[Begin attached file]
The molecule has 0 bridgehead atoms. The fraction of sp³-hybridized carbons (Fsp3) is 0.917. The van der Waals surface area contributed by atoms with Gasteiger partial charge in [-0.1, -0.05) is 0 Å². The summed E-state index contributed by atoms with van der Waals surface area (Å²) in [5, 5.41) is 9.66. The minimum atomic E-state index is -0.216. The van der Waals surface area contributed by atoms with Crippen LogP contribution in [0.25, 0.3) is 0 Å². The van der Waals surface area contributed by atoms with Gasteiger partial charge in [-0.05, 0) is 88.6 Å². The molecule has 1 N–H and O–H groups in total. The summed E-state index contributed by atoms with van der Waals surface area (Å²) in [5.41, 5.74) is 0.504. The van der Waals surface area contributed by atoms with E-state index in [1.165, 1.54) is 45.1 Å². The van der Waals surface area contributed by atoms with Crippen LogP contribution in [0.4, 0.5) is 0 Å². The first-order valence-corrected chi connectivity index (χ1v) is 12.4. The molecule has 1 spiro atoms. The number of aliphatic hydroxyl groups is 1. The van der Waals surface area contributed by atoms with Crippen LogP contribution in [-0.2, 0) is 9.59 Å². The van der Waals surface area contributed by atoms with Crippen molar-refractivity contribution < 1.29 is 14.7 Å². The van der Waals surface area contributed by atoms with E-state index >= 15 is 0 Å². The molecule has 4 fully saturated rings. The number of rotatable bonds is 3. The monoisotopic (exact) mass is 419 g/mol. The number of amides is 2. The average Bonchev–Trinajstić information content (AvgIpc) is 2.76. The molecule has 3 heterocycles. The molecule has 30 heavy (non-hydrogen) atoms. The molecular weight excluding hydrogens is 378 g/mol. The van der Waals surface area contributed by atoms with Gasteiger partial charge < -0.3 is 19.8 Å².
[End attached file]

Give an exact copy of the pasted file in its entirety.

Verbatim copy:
The molecule has 0 bridgehead atoms. The fraction of sp³-hybridized carbons (Fsp3) is 0.917. The van der Waals surface area contributed by atoms with Gasteiger partial charge in [-0.1, -0.05) is 0 Å². The summed E-state index contributed by atoms with van der Waals surface area (Å²) in [5, 5.41) is 9.66. The minimum atomic E-state index is -0.216. The van der Waals surface area contributed by atoms with Crippen LogP contribution in [0.25, 0.3) is 0 Å². The van der Waals surface area contributed by atoms with Gasteiger partial charge in [-0.05, 0) is 88.6 Å². The molecule has 1 N–H and O–H groups in total. The summed E-state index contributed by atoms with van der Waals surface area (Å²) in [5.41, 5.74) is 0.504. The van der Waals surface area contributed by atoms with E-state index in [1.165, 1.54) is 45.1 Å². The van der Waals surface area contributed by atoms with Crippen LogP contribution in [0.4, 0.5) is 0 Å². The first-order valence-corrected chi connectivity index (χ1v) is 12.4. The molecule has 1 spiro atoms. The number of aliphatic hydroxyl groups is 1. The van der Waals surface area contributed by atoms with Crippen LogP contribution in [-0.2, 0) is 9.59 Å². The van der Waals surface area contributed by atoms with Crippen molar-refractivity contribution < 1.29 is 14.7 Å². The van der Waals surface area contributed by atoms with E-state index >= 15 is 0 Å². The molecule has 4 fully saturated rings. The number of rotatable bonds is 3. The monoisotopic (exact) mass is 419 g/mol. The number of amides is 2. The average Bonchev–Trinajstić information content (AvgIpc) is 2.76. The molecule has 3 heterocycles. The molecule has 30 heavy (non-hydrogen) atoms. The molecular weight excluding hydrogens is 378 g/mol. The van der Waals surface area contributed by atoms with Gasteiger partial charge < -0.3 is 19.8 Å².